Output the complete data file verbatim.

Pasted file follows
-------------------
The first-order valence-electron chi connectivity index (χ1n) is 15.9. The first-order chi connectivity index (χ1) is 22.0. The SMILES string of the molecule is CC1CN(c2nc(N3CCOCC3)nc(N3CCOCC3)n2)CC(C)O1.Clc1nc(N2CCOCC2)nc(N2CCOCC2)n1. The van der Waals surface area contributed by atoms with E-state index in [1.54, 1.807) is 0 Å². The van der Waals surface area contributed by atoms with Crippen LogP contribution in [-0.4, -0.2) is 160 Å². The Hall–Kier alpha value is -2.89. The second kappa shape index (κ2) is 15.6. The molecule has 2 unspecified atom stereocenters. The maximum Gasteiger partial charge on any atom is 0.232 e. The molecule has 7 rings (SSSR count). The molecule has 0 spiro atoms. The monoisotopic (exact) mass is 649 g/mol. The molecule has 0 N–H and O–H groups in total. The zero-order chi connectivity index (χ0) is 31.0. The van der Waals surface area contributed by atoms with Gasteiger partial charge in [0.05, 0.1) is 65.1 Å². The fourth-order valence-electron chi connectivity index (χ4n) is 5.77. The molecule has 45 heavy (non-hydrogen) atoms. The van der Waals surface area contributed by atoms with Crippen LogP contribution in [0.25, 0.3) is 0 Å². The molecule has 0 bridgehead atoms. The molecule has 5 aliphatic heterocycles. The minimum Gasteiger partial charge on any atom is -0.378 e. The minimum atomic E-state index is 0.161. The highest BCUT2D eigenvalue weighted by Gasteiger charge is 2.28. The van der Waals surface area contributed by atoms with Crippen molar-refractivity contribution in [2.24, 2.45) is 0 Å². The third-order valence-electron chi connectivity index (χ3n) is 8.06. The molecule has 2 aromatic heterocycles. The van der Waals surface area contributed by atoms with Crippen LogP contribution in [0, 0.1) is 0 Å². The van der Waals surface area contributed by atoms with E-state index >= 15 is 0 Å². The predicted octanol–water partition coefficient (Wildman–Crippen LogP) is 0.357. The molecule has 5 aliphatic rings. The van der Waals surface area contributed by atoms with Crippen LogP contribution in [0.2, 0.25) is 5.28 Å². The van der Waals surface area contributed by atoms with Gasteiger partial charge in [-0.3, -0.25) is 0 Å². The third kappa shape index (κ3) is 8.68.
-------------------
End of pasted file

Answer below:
The first-order valence-electron chi connectivity index (χ1n) is 15.9. The first-order chi connectivity index (χ1) is 22.0. The SMILES string of the molecule is CC1CN(c2nc(N3CCOCC3)nc(N3CCOCC3)n2)CC(C)O1.Clc1nc(N2CCOCC2)nc(N2CCOCC2)n1. The van der Waals surface area contributed by atoms with E-state index in [1.54, 1.807) is 0 Å². The van der Waals surface area contributed by atoms with Crippen LogP contribution in [-0.4, -0.2) is 160 Å². The Hall–Kier alpha value is -2.89. The second kappa shape index (κ2) is 15.6. The molecule has 2 unspecified atom stereocenters. The maximum Gasteiger partial charge on any atom is 0.232 e. The molecule has 7 rings (SSSR count). The molecule has 0 spiro atoms. The monoisotopic (exact) mass is 649 g/mol. The molecule has 0 N–H and O–H groups in total. The zero-order chi connectivity index (χ0) is 31.0. The van der Waals surface area contributed by atoms with Gasteiger partial charge in [0.05, 0.1) is 65.1 Å². The fourth-order valence-electron chi connectivity index (χ4n) is 5.77. The molecule has 45 heavy (non-hydrogen) atoms. The van der Waals surface area contributed by atoms with Crippen LogP contribution in [0.25, 0.3) is 0 Å². The molecule has 0 bridgehead atoms. The molecule has 5 aliphatic heterocycles. The minimum Gasteiger partial charge on any atom is -0.378 e. The minimum atomic E-state index is 0.161. The highest BCUT2D eigenvalue weighted by Gasteiger charge is 2.28. The van der Waals surface area contributed by atoms with Crippen molar-refractivity contribution in [2.24, 2.45) is 0 Å². The third-order valence-electron chi connectivity index (χ3n) is 8.06. The molecule has 2 aromatic heterocycles. The van der Waals surface area contributed by atoms with Crippen LogP contribution in [0, 0.1) is 0 Å². The van der Waals surface area contributed by atoms with E-state index >= 15 is 0 Å². The predicted octanol–water partition coefficient (Wildman–Crippen LogP) is 0.357. The molecule has 5 aliphatic rings. The van der Waals surface area contributed by atoms with Crippen LogP contribution in [0.2, 0.25) is 5.28 Å². The van der Waals surface area contributed by atoms with Gasteiger partial charge in [-0.3, -0.25) is 0 Å². The third kappa shape index (κ3) is 8.68.